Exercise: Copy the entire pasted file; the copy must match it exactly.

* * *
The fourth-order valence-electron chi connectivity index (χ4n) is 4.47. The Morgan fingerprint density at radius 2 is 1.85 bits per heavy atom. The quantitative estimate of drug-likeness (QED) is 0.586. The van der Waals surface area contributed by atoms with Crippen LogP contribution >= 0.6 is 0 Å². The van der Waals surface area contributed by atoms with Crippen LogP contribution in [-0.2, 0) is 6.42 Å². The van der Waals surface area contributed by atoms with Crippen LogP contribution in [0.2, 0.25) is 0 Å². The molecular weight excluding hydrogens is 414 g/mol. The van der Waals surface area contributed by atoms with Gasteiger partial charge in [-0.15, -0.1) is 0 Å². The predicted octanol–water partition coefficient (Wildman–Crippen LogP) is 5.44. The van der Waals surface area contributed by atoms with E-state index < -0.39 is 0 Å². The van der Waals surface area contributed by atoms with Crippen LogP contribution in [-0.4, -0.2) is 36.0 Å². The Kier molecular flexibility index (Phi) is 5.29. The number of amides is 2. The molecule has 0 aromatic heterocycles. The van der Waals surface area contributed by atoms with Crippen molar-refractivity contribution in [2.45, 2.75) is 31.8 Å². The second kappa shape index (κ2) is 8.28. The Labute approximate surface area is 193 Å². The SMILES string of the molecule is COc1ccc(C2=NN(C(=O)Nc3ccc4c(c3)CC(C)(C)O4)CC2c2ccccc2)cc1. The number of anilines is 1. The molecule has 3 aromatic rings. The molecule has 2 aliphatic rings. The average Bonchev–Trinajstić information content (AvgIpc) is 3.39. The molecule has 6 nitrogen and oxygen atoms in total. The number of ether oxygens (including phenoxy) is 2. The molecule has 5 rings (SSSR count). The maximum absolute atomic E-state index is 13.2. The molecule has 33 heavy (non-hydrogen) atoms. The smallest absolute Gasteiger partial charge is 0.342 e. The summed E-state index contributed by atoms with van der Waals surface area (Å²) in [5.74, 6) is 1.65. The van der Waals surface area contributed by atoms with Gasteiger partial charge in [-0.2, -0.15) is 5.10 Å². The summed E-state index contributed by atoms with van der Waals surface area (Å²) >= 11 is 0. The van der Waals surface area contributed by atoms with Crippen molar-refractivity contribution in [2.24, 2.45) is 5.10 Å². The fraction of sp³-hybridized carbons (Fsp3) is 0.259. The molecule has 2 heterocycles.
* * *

The fourth-order valence-electron chi connectivity index (χ4n) is 4.47. The Morgan fingerprint density at radius 2 is 1.85 bits per heavy atom. The quantitative estimate of drug-likeness (QED) is 0.586. The van der Waals surface area contributed by atoms with Crippen LogP contribution >= 0.6 is 0 Å². The van der Waals surface area contributed by atoms with Crippen LogP contribution in [-0.2, 0) is 6.42 Å². The van der Waals surface area contributed by atoms with Crippen LogP contribution in [0.2, 0.25) is 0 Å². The molecular weight excluding hydrogens is 414 g/mol. The van der Waals surface area contributed by atoms with Gasteiger partial charge in [-0.15, -0.1) is 0 Å². The predicted octanol–water partition coefficient (Wildman–Crippen LogP) is 5.44. The van der Waals surface area contributed by atoms with E-state index < -0.39 is 0 Å². The van der Waals surface area contributed by atoms with Crippen LogP contribution in [-0.4, -0.2) is 36.0 Å². The Kier molecular flexibility index (Phi) is 5.29. The number of amides is 2. The molecule has 0 aromatic heterocycles. The van der Waals surface area contributed by atoms with Crippen molar-refractivity contribution in [2.45, 2.75) is 31.8 Å². The second kappa shape index (κ2) is 8.28. The Labute approximate surface area is 193 Å². The SMILES string of the molecule is COc1ccc(C2=NN(C(=O)Nc3ccc4c(c3)CC(C)(C)O4)CC2c2ccccc2)cc1. The number of anilines is 1. The molecule has 3 aromatic rings. The molecule has 2 aliphatic rings. The average Bonchev–Trinajstić information content (AvgIpc) is 3.39. The molecule has 6 nitrogen and oxygen atoms in total. The number of ether oxygens (including phenoxy) is 2. The molecule has 5 rings (SSSR count). The maximum absolute atomic E-state index is 13.2. The molecule has 33 heavy (non-hydrogen) atoms. The smallest absolute Gasteiger partial charge is 0.342 e. The summed E-state index contributed by atoms with van der Waals surface area (Å²) in [5.74, 6) is 1.65. The van der Waals surface area contributed by atoms with Gasteiger partial charge in [-0.2, -0.15) is 5.10 Å². The summed E-state index contributed by atoms with van der Waals surface area (Å²) >= 11 is 0. The van der Waals surface area contributed by atoms with Crippen molar-refractivity contribution in [2.24, 2.45) is 5.10 Å². The fraction of sp³-hybridized carbons (Fsp3) is 0.259. The molecule has 2 heterocycles.